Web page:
And this “service provision” model, much like a hotel room cleaner, or garage mechanic, ends up with a minister of the gospel “servicing” a pattern of worship (much like a cleaner services a hotel room or mechanic services a car regularly) and mopping up the problems (much like a cleaner might mop up vomit, or a mechanic might fix the leaky brake-fluid-thingy).

Another factor might be that actually, the focus of too much thought and too many policy documents is on clergy proficiency (and yes that’s important, child protection, health and safety, safeguarding, finance, listed buildings, acting registrar, etc, etc) and not on clergy faith.

Quite frankly, the model of ministry I work within, and have been trained to work within can operate quite nicely without God and the idea of a living faith. In fact, the model of ministry I’ve been trained into actually finds faith a bit of a nuisance, because prayer takes time, and retreats take a lot of time, and actually, if God speaks to a clergy person and they feel inclined to listen to that voice, that may ultimately get in the way of “servicing” what goes on).

Of course the sad thing is, that actually, I think what people in the pews would want most from their ministers, is a vibrant faith, a minister excited by Spirit led worship and filled with the continuing revelation of God being made known to the clergy person through the Holy Spirit.


Currently, I’m having some hypnotherapy for a long-standing stomach condition. My hypnotherapist is lovely, he has many books on psychology, on mediation, on eastern methods of whatever, on western methods of whatever. He’s a thoroughly interesting bloke and a really thoughtful and challenging person.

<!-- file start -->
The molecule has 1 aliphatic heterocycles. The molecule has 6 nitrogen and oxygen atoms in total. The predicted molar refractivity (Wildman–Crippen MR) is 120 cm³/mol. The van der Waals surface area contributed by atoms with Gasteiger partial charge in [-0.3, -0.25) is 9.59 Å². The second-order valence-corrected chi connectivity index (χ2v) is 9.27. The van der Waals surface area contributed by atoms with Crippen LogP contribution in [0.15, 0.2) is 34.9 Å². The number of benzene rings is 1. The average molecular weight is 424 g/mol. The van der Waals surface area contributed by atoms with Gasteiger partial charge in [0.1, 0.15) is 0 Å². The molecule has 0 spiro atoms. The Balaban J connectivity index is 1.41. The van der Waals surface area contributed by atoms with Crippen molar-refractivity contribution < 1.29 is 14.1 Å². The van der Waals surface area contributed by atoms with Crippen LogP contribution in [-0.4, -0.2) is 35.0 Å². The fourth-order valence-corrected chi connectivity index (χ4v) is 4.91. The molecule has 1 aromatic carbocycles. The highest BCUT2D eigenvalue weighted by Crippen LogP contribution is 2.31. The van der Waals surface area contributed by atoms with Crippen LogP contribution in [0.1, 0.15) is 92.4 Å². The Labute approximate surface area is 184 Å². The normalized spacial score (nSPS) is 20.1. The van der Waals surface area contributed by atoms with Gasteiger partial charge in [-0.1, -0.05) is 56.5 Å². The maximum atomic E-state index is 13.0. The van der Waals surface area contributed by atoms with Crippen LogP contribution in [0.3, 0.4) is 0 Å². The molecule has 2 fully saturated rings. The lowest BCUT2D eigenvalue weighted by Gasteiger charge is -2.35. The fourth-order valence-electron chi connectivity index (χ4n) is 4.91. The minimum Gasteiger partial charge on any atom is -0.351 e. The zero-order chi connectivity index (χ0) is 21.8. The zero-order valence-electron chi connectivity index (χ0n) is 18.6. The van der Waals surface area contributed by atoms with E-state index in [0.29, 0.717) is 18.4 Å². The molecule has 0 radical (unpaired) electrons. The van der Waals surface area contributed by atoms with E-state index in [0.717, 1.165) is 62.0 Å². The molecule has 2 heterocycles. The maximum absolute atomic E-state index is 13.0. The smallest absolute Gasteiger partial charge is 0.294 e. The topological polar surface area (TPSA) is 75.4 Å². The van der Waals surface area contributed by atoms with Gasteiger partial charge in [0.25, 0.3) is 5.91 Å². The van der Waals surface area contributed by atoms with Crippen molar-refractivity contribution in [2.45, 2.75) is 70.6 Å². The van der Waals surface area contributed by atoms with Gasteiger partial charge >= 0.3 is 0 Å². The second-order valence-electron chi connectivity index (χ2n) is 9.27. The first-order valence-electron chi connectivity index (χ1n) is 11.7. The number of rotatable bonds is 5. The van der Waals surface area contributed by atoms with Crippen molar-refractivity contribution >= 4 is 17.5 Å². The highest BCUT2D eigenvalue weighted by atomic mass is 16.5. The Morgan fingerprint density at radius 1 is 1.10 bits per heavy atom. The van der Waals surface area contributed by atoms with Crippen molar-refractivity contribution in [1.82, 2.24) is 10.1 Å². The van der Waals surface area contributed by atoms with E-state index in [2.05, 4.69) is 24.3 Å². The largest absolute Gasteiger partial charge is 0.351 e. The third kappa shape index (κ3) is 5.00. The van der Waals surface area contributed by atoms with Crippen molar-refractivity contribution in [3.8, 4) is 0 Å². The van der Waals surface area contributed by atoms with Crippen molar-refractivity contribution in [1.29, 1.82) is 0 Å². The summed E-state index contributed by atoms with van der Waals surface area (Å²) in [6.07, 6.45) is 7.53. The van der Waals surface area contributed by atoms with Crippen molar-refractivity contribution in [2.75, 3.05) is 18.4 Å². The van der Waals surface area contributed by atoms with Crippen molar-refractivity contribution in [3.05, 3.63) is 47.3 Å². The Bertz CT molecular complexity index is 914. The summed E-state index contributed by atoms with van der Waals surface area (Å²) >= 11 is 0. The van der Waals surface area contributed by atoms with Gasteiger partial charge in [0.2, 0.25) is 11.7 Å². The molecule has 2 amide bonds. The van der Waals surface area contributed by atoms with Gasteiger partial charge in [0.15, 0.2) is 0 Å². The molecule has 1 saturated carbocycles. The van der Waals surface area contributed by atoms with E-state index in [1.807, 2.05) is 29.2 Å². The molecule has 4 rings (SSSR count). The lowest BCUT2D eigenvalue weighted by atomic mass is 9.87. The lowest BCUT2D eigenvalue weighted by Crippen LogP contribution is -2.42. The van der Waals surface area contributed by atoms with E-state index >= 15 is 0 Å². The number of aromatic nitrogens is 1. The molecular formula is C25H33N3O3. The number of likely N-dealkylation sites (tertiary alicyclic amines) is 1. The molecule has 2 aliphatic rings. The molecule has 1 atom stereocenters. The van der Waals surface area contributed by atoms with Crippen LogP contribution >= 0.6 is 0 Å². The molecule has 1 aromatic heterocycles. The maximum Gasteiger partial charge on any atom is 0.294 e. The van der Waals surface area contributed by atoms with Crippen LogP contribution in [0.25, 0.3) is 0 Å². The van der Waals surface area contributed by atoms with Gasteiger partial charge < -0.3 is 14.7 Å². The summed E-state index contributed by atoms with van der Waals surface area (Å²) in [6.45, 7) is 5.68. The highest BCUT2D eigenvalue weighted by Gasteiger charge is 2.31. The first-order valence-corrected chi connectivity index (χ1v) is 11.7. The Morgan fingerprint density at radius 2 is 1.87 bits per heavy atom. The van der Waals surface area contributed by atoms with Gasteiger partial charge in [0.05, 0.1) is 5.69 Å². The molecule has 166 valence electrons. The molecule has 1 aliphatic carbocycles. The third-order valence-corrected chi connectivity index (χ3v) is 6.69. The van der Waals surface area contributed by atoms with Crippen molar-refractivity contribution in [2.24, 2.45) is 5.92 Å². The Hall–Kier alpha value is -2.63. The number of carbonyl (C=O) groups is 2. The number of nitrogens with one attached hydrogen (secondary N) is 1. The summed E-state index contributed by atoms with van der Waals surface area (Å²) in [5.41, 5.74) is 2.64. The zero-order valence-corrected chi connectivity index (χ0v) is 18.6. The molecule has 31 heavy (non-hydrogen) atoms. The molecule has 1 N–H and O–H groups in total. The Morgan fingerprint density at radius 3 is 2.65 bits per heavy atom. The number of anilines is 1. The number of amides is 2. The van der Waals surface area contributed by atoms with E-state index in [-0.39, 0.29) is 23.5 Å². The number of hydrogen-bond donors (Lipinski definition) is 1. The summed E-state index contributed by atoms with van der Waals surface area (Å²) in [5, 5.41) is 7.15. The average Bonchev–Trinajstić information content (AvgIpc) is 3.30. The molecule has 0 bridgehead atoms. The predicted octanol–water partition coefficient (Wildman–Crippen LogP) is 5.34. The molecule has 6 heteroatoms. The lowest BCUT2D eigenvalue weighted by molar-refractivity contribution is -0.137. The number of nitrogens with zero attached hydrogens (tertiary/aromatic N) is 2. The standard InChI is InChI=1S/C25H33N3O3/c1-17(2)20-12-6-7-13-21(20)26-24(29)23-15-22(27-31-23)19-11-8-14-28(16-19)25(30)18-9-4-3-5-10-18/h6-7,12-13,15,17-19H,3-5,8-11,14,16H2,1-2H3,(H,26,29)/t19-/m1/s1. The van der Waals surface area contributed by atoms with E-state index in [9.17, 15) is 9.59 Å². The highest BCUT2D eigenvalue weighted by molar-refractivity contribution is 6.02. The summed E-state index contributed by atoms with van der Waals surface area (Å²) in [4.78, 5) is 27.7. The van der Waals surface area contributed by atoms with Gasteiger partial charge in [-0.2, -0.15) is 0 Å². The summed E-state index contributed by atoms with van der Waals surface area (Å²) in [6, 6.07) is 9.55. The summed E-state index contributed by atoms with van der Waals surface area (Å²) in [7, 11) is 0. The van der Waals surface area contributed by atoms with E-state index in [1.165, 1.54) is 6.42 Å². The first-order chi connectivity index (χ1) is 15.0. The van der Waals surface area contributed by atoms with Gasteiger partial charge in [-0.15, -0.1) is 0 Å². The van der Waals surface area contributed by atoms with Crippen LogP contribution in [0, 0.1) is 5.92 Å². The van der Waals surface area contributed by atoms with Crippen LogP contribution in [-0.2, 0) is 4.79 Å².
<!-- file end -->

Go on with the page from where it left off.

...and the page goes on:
We recently spoke about the pace of life. We’ve undertaken some hypnotherapy that actually, is incredibly similar to guided meditation, Margaret Silf, Ignatian spirituality stuff.

And recently he said to me, “part of life is learning to enjoy the garden.”

And that clicked with me. It resonated, it was a way of expressing something that had been pecking at me for ages. “Enjoy the garden.”


The idea of:

Walking amongst the flowers, smelling the roses, watching the seasons pass by, sharing the journey of the leaves from green to yellow to brown to grey to nothing.

Watching the cycle of life unfold, hearing the birds sing in different seasons, watching the bees at work. Tasting the fruits of their labour. Touching the smooth petals that grow and shrivel.


If anyone is to enjoy the garden and recognise the importance of enjoying the garden it should be the ministers of God’s word and sacraments.


I suggested to my hypnotherapist that  the job of the minister is surely to be the gardener. To observe the garden, to experience the garden, to encourage others to work within the garden, teach others to plant and to sow.

Teach others to enjoy the fruits of the garden and to see value in the ideal of pausing and doing nothing. Sitting on the park bench with a visitor to the garden and watching the garden with them.

Sometimes pointing out the different flowers, sometimes walking with them in silence as they take in all that the garden has to offer.

Ready to hear their questions, and perhaps give answers, or perhaps asks further questions back (thanks @nedlunn).

But in reality, the model of ministry turns the gardener into the tour guide: hastily rushing tour after tour around the garden, getting the regular visitors in and out through the gates (if they even notice the garden and if the gardener even shows them the garden), and showing new visitors around the garden, before locking up for the night, without the gardener ever actually spending any time enjoying the garden for themselves.


I think it’s easy for the model of ministry to professionalise and rush the gardener into being a service provider with no interest in the garden or the fruits that come from it. No interest in the garden for the sheer love of the garden itself.

Maybe it’s time to re-read the Song of Solomon with a lovers hat on, but also with a gardeners hat.

It’s all like that bit in the 60’s Charlie and the Chocolate Factory film:

“We are the music makers and we are the dreamer of dreams.”

But are we?